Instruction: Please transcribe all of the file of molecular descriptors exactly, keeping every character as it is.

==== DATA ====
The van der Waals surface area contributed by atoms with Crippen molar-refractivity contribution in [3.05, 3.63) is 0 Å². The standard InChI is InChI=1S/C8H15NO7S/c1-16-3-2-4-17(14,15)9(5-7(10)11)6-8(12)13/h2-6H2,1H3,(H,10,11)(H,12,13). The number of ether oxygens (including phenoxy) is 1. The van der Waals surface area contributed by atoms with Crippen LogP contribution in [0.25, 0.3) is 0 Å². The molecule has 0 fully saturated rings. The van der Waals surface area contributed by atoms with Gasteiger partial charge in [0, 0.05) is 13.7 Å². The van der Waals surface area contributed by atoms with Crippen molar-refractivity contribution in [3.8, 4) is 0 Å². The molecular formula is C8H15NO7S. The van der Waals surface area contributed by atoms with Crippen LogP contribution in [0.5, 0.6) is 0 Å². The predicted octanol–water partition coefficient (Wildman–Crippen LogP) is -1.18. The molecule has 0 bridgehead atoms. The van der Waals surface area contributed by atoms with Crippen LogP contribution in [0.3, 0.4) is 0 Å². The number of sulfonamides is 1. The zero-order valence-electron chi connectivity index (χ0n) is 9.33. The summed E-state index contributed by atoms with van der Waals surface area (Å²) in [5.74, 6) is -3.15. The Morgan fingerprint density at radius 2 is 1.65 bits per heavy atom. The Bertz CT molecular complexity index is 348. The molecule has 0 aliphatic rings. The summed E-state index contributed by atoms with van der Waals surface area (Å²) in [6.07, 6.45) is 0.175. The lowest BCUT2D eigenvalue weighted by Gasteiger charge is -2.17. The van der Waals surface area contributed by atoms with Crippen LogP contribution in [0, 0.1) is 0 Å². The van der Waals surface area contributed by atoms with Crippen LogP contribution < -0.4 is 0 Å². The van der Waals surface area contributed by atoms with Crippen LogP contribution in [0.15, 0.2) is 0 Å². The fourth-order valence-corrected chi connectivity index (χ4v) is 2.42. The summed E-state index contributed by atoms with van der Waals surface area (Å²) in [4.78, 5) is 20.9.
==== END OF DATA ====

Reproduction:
The van der Waals surface area contributed by atoms with Crippen molar-refractivity contribution in [3.05, 3.63) is 0 Å². The standard InChI is InChI=1S/C8H15NO7S/c1-16-3-2-4-17(14,15)9(5-7(10)11)6-8(12)13/h2-6H2,1H3,(H,10,11)(H,12,13). The number of ether oxygens (including phenoxy) is 1. The van der Waals surface area contributed by atoms with Crippen LogP contribution in [0.25, 0.3) is 0 Å². The molecule has 0 fully saturated rings. The van der Waals surface area contributed by atoms with Gasteiger partial charge in [0, 0.05) is 13.7 Å². The van der Waals surface area contributed by atoms with Crippen molar-refractivity contribution in [3.8, 4) is 0 Å². The molecular formula is C8H15NO7S. The van der Waals surface area contributed by atoms with Crippen LogP contribution in [0.5, 0.6) is 0 Å². The predicted octanol–water partition coefficient (Wildman–Crippen LogP) is -1.18. The molecule has 0 bridgehead atoms. The van der Waals surface area contributed by atoms with Crippen LogP contribution in [0.3, 0.4) is 0 Å². The number of sulfonamides is 1. The zero-order valence-electron chi connectivity index (χ0n) is 9.33. The summed E-state index contributed by atoms with van der Waals surface area (Å²) in [5.74, 6) is -3.15. The Morgan fingerprint density at radius 2 is 1.65 bits per heavy atom. The Bertz CT molecular complexity index is 348. The molecule has 0 aliphatic rings. The summed E-state index contributed by atoms with van der Waals surface area (Å²) in [6.07, 6.45) is 0.175. The lowest BCUT2D eigenvalue weighted by Gasteiger charge is -2.17. The van der Waals surface area contributed by atoms with Crippen LogP contribution in [0, 0.1) is 0 Å². The van der Waals surface area contributed by atoms with Crippen LogP contribution < -0.4 is 0 Å². The van der Waals surface area contributed by atoms with Crippen LogP contribution in [0.15, 0.2) is 0 Å². The fourth-order valence-corrected chi connectivity index (χ4v) is 2.42. The summed E-state index contributed by atoms with van der Waals surface area (Å²) in [4.78, 5) is 20.9.